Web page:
In the aftermath of a COVID-ravaged campaign, the BIG Ten feels wide open for the first time in years, but will the rest of the conference manage to address their own issues in a bid to unseat Ohio State, who are dealing with uncertainty at the game’s most important position?
More so than most conferences, the BIG Ten was slammed by the COVID-19 pandemic, as the majority of their programs failed to complete anything close to what can be called a complete season, though in the end it was a familiar face that arose from the ashes as Ohio State claimed their fourth consecutive league crown. The Buckeyes advanced all the way to the National Championship Game where they were humbled by Alabama in a 52-24 rout and now face the uncertainty of breaking in a new playmaker at Quarterback. At first glance this looks to be the most vulnerable that (Head Coach) Ryan Day’s charges have been during his tenure in Columbus, but it remains to be seen if the rest of the league will even be able muster a legitimate assault on their dynasty. The traditional powers within the BIG Ten are all coming off unusual campaigns, with the likes of Michigan, Penn State, and Wisconsin all currently having more questions than answers, while upstarts like Indiana and Maryland lurk in the background. So with that said, let’s take a moment to look at the conference as a whole, and if anyone can take advantage of the turnover in Columbus…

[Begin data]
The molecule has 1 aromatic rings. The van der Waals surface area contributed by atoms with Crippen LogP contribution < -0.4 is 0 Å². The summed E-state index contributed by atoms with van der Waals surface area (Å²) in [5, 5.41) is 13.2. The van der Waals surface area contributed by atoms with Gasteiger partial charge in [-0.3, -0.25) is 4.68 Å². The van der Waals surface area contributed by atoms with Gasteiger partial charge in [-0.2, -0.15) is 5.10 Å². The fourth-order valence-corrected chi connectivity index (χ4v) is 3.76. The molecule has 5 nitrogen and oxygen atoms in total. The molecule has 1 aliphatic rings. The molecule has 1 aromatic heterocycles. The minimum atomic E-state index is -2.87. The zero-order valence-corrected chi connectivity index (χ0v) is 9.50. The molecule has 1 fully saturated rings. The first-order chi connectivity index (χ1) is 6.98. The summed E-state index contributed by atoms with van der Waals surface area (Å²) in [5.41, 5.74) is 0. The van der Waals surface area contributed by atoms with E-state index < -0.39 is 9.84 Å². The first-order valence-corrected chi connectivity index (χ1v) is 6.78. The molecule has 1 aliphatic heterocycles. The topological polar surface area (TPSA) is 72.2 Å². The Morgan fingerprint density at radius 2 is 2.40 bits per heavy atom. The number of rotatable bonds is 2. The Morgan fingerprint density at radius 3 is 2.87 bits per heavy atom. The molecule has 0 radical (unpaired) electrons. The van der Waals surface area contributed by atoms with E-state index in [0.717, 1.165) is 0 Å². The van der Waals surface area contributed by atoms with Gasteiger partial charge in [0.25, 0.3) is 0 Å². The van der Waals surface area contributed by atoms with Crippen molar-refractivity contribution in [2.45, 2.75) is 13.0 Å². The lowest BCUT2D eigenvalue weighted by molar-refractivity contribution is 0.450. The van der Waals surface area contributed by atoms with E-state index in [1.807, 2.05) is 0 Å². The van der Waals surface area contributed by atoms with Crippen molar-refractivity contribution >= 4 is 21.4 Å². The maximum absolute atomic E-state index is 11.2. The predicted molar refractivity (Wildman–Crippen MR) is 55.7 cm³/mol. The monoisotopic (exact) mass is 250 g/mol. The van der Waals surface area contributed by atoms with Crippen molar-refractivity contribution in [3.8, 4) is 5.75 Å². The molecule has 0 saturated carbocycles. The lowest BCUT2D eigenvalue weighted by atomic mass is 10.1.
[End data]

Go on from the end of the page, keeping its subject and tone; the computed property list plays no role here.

The Favorite: Ohio State